Safeguarding indoor air quality

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Young Asian boy wear a mask to young girl to protect virus and pollution.

Young Asian boy wear a mask to young girl to protect virus and pollution.

Indoor air quality should not be neglected especially that children are spending longer time indoors

By Yip Wai Fong

The modern age and the built environment are inextricably linked to the formation and growth of cities and townships. One cannot begin to discuss the subject of modernity without invoking the image of cities and urbanisation. As buildings and paved roads proliferate, human retreats from nature and conduct more and more of their daily life indoors. 

More so for the children born and bred in urban environments. They spend a disproportionate amount of time indoors than adults since there are fewer and fewer outdoor spaces left for them where they can be left unsupervised without being exposed to the hazard of traffic, be it humans or objects.  

As such, indoor environmental quality deserves important attention, and when children are its frequent users, an added emphasis should be placed to ensure that their health and safety are safeguarded. 

In the past decade, the agendas of Green Building, part of the global movement towards net-zero carbon emissions, has included optimising indoor air quality. Within the overall framework of environmental protection, this benchmark actually leans heavier on the side of protecting human health. The World Green Building Council, the world’s largest action network on sustainable buildings, has identified several major causes of indoor air pollution. 

The first one is household air pollution from solid fuel combustion, primarily due to the use of solid fuels and kerosene for cooking and heating which creates toxic particulate matter (PM) through combustion. Exposure to PM can cause cardiovascular and respiratory disease and strokes.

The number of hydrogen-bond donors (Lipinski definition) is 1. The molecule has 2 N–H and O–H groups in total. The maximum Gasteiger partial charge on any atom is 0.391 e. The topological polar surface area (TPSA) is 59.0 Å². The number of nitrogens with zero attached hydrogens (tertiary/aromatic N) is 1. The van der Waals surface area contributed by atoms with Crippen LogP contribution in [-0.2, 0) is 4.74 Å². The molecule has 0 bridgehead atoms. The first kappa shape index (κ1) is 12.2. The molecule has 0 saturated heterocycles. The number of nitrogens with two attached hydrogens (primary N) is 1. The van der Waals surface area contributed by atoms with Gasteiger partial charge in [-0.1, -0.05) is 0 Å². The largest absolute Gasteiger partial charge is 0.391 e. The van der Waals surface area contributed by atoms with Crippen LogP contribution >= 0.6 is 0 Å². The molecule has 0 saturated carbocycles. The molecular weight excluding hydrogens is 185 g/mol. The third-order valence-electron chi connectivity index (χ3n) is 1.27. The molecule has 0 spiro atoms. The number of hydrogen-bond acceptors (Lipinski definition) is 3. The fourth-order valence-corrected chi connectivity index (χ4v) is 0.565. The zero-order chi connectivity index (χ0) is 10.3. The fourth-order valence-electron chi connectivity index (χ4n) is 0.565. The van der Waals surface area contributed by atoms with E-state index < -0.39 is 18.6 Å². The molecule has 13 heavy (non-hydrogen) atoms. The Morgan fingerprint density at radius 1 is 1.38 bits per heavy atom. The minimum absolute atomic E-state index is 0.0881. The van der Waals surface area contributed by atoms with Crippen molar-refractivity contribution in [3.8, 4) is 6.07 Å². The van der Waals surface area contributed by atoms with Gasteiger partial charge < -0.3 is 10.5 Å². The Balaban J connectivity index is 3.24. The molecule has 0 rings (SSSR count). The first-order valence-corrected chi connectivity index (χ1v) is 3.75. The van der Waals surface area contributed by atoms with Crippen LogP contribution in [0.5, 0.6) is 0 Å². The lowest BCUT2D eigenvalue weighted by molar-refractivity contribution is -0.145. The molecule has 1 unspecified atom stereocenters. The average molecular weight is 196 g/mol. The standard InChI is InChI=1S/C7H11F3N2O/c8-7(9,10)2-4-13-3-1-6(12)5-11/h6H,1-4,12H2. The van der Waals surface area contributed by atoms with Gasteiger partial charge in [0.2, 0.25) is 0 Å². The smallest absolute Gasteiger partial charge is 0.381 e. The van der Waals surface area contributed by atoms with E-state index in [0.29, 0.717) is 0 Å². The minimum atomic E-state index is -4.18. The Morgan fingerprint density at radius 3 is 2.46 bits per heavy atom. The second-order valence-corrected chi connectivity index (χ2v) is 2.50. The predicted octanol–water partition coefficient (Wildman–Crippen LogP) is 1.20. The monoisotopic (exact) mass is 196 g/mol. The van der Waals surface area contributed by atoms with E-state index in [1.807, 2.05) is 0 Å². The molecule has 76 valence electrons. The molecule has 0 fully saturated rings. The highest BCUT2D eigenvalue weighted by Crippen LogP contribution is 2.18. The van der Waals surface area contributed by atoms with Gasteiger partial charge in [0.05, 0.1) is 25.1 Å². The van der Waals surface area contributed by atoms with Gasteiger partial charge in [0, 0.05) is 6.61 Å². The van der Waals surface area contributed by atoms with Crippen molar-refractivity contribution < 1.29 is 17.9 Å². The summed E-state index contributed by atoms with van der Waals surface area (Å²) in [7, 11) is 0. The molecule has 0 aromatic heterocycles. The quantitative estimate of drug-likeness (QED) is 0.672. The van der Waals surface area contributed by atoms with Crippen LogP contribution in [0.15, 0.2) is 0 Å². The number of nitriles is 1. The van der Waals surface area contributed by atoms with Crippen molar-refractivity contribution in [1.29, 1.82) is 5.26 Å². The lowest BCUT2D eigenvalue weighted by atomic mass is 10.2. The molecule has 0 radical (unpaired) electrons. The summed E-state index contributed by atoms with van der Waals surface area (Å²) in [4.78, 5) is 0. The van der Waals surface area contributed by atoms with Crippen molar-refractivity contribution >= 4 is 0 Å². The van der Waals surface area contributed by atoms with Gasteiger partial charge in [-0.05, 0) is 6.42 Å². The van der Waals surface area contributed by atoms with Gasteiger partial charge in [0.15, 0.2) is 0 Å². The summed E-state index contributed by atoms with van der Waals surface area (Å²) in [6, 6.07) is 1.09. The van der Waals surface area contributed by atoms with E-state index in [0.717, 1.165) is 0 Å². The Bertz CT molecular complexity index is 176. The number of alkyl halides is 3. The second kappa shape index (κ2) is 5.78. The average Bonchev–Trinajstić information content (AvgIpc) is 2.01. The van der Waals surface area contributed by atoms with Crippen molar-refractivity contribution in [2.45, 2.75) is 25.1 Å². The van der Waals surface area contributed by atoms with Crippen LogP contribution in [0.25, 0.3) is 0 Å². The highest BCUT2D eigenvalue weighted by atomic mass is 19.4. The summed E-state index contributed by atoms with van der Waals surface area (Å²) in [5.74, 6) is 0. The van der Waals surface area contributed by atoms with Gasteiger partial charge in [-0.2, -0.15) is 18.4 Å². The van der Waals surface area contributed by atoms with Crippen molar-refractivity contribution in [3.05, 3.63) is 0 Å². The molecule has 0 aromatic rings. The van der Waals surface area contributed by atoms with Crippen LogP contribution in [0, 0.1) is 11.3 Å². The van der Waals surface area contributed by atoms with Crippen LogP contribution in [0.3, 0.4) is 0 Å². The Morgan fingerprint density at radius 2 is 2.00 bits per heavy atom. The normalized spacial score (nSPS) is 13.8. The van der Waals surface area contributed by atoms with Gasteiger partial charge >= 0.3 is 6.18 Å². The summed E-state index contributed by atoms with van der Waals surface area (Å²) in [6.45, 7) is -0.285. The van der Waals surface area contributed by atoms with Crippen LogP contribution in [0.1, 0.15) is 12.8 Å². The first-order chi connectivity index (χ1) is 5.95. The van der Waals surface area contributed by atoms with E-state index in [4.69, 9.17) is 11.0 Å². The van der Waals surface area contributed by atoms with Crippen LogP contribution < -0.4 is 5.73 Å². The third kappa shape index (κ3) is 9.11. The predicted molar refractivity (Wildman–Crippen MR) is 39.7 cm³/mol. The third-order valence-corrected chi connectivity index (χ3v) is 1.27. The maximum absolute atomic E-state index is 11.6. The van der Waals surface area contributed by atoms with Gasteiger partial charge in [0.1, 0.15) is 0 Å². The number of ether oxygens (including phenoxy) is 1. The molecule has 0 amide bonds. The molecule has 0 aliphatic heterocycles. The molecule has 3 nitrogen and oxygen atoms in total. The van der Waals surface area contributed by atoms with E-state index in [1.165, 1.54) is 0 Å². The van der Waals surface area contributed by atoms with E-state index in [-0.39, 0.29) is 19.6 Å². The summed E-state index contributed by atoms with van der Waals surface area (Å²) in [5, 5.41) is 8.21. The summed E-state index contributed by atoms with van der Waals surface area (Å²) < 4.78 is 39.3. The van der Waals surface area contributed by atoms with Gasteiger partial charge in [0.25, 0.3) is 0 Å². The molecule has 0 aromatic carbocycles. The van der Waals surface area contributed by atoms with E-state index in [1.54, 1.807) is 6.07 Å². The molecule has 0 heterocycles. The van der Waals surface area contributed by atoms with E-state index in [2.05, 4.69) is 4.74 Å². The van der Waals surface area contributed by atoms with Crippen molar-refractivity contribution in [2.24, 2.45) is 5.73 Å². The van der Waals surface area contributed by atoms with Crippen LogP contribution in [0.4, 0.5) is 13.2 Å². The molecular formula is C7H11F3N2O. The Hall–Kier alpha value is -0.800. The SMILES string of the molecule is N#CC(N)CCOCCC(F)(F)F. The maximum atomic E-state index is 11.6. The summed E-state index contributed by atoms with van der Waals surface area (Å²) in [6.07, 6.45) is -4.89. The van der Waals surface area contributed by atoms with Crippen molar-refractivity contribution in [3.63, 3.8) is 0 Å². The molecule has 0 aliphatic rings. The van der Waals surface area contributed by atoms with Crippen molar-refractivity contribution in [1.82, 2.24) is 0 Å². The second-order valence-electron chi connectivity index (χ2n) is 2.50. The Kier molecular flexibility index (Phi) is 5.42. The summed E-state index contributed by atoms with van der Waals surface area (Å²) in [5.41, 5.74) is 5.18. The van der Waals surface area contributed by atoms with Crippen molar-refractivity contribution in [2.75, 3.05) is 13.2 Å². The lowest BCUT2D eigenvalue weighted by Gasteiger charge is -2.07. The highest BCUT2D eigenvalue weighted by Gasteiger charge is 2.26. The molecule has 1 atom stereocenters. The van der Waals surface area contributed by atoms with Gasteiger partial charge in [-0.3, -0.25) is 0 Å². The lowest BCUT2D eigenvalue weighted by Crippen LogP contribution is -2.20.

While the first cause happens mainly in developing countries, developed countries also face a major issue of indoor air pollution from gas stoves, often considered the clean and safe upgrade from solid fuel combustion. However, research shows that pollutants released from gas appliances can lead to heightened nitrogen dioxide levels, which can worsen respiratory conditions such as asthma. 

Third, pollutants released within the indoor environment include volatile organic compounds (VOCs) from building or fit-out materials including paints and varnishes, adhesives and furnishings, and household items such as electronics and cleaning materials. Exposure to these pollutants can trigger health issues such as nausea, headaches, respiratory irritation, and allergies. Organically derived gases, such as radon, can also generate a form of indoor pollution that presents major health risks.

A substandard building can also lead to biological contaminants concentrated in indoor air. Infiltration of air through cracks in the building façade (exterior) can cause dampness, leading to mould and fungi growth within walls, releasing airborne microbial pollution within indoor air. This occurs in both hot, humid climates and cold, temperate climates. Homes with mould increase the risk of asthma.